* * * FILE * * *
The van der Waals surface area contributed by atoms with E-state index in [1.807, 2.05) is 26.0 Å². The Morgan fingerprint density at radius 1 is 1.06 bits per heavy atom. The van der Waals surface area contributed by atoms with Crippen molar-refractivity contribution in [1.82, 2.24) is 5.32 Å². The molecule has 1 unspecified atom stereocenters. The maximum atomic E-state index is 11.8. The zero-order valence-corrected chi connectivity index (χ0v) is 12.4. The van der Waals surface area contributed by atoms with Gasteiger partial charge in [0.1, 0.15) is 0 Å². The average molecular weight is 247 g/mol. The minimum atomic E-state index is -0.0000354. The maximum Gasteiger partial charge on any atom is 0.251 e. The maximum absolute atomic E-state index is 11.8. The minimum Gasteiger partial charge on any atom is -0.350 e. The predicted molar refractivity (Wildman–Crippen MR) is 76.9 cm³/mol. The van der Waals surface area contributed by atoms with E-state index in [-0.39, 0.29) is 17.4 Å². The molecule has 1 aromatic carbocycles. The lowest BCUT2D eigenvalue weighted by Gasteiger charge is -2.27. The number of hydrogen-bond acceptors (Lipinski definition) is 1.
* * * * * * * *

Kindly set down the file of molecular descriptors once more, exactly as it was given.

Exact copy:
The van der Waals surface area contributed by atoms with E-state index in [1.807, 2.05) is 26.0 Å². The Morgan fingerprint density at radius 1 is 1.06 bits per heavy atom. The van der Waals surface area contributed by atoms with Crippen molar-refractivity contribution in [1.82, 2.24) is 5.32 Å². The molecule has 1 unspecified atom stereocenters. The maximum atomic E-state index is 11.8. The zero-order valence-corrected chi connectivity index (χ0v) is 12.4. The van der Waals surface area contributed by atoms with Gasteiger partial charge in [0.1, 0.15) is 0 Å². The average molecular weight is 247 g/mol. The minimum atomic E-state index is -0.0000354. The maximum Gasteiger partial charge on any atom is 0.251 e. The maximum absolute atomic E-state index is 11.8. The minimum Gasteiger partial charge on any atom is -0.350 e. The predicted molar refractivity (Wildman–Crippen MR) is 76.9 cm³/mol. The van der Waals surface area contributed by atoms with E-state index in [-0.39, 0.29) is 17.4 Å². The molecule has 1 aromatic carbocycles. The lowest BCUT2D eigenvalue weighted by Gasteiger charge is -2.27. The number of hydrogen-bond acceptors (Lipinski definition) is 1.